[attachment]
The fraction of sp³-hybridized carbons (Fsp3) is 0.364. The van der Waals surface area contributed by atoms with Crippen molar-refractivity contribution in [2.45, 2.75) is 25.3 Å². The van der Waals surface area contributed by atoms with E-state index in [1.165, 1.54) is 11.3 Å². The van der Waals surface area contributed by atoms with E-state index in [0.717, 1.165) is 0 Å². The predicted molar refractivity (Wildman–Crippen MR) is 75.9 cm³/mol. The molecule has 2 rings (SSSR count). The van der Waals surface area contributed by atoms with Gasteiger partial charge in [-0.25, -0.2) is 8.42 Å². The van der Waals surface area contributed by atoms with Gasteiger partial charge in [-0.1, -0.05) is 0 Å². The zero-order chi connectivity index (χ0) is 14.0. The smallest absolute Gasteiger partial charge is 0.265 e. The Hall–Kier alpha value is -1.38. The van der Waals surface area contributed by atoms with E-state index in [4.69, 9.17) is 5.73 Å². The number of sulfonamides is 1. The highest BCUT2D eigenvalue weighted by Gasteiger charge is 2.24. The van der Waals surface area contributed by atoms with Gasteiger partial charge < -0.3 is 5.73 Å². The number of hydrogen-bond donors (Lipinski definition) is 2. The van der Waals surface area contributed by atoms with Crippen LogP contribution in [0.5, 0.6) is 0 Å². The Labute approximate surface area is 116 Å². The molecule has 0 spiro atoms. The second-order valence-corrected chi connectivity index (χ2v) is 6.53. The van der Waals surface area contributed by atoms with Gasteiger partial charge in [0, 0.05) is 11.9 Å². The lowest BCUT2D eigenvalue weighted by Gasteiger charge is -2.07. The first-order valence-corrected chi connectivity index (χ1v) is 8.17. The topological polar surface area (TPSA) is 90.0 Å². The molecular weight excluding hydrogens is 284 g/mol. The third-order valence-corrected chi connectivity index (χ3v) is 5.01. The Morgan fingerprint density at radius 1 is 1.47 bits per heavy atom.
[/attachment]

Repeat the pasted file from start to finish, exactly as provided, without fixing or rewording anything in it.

The fraction of sp³-hybridized carbons (Fsp3) is 0.364. The van der Waals surface area contributed by atoms with Crippen molar-refractivity contribution in [2.45, 2.75) is 25.3 Å². The van der Waals surface area contributed by atoms with E-state index in [1.165, 1.54) is 11.3 Å². The van der Waals surface area contributed by atoms with E-state index in [0.717, 1.165) is 0 Å². The predicted molar refractivity (Wildman–Crippen MR) is 75.9 cm³/mol. The molecule has 2 rings (SSSR count). The van der Waals surface area contributed by atoms with Gasteiger partial charge in [-0.25, -0.2) is 8.42 Å². The van der Waals surface area contributed by atoms with Gasteiger partial charge in [-0.1, -0.05) is 0 Å². The zero-order chi connectivity index (χ0) is 14.0. The smallest absolute Gasteiger partial charge is 0.265 e. The Hall–Kier alpha value is -1.38. The van der Waals surface area contributed by atoms with E-state index in [4.69, 9.17) is 5.73 Å². The number of sulfonamides is 1. The highest BCUT2D eigenvalue weighted by Gasteiger charge is 2.24. The van der Waals surface area contributed by atoms with Gasteiger partial charge < -0.3 is 5.73 Å². The number of hydrogen-bond donors (Lipinski definition) is 2. The van der Waals surface area contributed by atoms with Crippen LogP contribution in [0.5, 0.6) is 0 Å². The Labute approximate surface area is 116 Å². The molecule has 0 spiro atoms. The second-order valence-corrected chi connectivity index (χ2v) is 6.53. The van der Waals surface area contributed by atoms with Gasteiger partial charge in [0, 0.05) is 11.9 Å². The lowest BCUT2D eigenvalue weighted by Gasteiger charge is -2.07. The first-order valence-corrected chi connectivity index (χ1v) is 8.17. The topological polar surface area (TPSA) is 90.0 Å². The molecular weight excluding hydrogens is 284 g/mol. The third-order valence-corrected chi connectivity index (χ3v) is 5.01. The Morgan fingerprint density at radius 1 is 1.47 bits per heavy atom.